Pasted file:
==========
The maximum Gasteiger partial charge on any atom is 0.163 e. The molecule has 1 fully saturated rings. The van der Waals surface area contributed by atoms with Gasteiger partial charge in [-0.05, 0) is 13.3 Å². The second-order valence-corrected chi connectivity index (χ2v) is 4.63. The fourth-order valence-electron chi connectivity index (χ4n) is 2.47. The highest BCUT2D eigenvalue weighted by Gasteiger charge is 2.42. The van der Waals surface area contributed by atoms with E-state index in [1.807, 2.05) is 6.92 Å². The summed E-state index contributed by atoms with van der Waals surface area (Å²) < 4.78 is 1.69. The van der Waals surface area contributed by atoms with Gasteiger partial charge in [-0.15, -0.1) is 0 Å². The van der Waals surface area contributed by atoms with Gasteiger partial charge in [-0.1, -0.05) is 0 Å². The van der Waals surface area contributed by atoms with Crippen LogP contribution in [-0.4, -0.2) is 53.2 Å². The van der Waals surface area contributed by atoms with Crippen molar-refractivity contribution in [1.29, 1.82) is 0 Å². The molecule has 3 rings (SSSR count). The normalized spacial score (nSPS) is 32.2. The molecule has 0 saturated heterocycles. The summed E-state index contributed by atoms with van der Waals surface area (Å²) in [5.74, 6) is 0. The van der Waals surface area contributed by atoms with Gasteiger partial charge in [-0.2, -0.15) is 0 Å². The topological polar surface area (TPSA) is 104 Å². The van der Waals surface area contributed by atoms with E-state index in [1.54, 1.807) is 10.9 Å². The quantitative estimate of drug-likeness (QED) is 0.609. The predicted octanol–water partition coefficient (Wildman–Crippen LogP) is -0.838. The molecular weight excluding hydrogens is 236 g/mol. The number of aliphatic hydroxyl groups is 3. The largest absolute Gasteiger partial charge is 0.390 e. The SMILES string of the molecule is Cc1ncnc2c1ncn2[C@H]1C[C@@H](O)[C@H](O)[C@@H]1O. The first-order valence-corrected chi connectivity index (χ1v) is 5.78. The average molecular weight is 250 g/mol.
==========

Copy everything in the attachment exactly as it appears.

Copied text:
The maximum Gasteiger partial charge on any atom is 0.163 e. The molecule has 1 fully saturated rings. The van der Waals surface area contributed by atoms with Gasteiger partial charge in [-0.05, 0) is 13.3 Å². The second-order valence-corrected chi connectivity index (χ2v) is 4.63. The fourth-order valence-electron chi connectivity index (χ4n) is 2.47. The highest BCUT2D eigenvalue weighted by Gasteiger charge is 2.42. The van der Waals surface area contributed by atoms with E-state index in [1.807, 2.05) is 6.92 Å². The summed E-state index contributed by atoms with van der Waals surface area (Å²) < 4.78 is 1.69. The van der Waals surface area contributed by atoms with Gasteiger partial charge in [-0.15, -0.1) is 0 Å². The van der Waals surface area contributed by atoms with Gasteiger partial charge in [-0.1, -0.05) is 0 Å². The van der Waals surface area contributed by atoms with Crippen LogP contribution in [-0.4, -0.2) is 53.2 Å². The van der Waals surface area contributed by atoms with Crippen molar-refractivity contribution in [1.29, 1.82) is 0 Å². The molecule has 3 rings (SSSR count). The normalized spacial score (nSPS) is 32.2. The molecule has 0 saturated heterocycles. The summed E-state index contributed by atoms with van der Waals surface area (Å²) in [5.74, 6) is 0. The van der Waals surface area contributed by atoms with Gasteiger partial charge in [-0.2, -0.15) is 0 Å². The topological polar surface area (TPSA) is 104 Å². The van der Waals surface area contributed by atoms with E-state index in [1.54, 1.807) is 10.9 Å². The quantitative estimate of drug-likeness (QED) is 0.609. The predicted octanol–water partition coefficient (Wildman–Crippen LogP) is -0.838. The molecular weight excluding hydrogens is 236 g/mol. The number of aliphatic hydroxyl groups is 3. The largest absolute Gasteiger partial charge is 0.390 e. The SMILES string of the molecule is Cc1ncnc2c1ncn2[C@H]1C[C@@H](O)[C@H](O)[C@@H]1O. The first-order valence-corrected chi connectivity index (χ1v) is 5.78. The average molecular weight is 250 g/mol.